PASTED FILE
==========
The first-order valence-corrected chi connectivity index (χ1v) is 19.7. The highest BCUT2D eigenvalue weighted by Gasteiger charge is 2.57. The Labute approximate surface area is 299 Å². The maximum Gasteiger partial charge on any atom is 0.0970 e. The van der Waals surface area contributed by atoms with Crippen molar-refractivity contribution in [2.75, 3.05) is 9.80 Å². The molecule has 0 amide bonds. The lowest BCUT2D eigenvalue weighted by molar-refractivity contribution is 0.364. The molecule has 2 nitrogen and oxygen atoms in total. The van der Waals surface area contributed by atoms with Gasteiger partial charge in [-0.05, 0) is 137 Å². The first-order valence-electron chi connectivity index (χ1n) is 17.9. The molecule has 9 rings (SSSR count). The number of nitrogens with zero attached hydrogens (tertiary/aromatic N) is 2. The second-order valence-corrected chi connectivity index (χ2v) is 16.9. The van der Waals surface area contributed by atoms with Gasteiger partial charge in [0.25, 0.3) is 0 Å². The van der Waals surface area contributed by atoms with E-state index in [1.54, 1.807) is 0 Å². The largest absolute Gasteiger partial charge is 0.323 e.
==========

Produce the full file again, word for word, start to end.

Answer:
The first-order valence-corrected chi connectivity index (χ1v) is 19.7. The highest BCUT2D eigenvalue weighted by Gasteiger charge is 2.57. The Labute approximate surface area is 299 Å². The maximum Gasteiger partial charge on any atom is 0.0970 e. The van der Waals surface area contributed by atoms with Crippen molar-refractivity contribution in [2.75, 3.05) is 9.80 Å². The molecule has 0 amide bonds. The lowest BCUT2D eigenvalue weighted by molar-refractivity contribution is 0.364. The molecule has 2 nitrogen and oxygen atoms in total. The van der Waals surface area contributed by atoms with Gasteiger partial charge in [-0.05, 0) is 137 Å². The first-order valence-electron chi connectivity index (χ1n) is 17.9. The molecule has 9 rings (SSSR count). The number of nitrogens with zero attached hydrogens (tertiary/aromatic N) is 2. The second-order valence-corrected chi connectivity index (χ2v) is 16.9. The van der Waals surface area contributed by atoms with Gasteiger partial charge in [0.25, 0.3) is 0 Å². The van der Waals surface area contributed by atoms with E-state index in [1.54, 1.807) is 0 Å². The largest absolute Gasteiger partial charge is 0.323 e.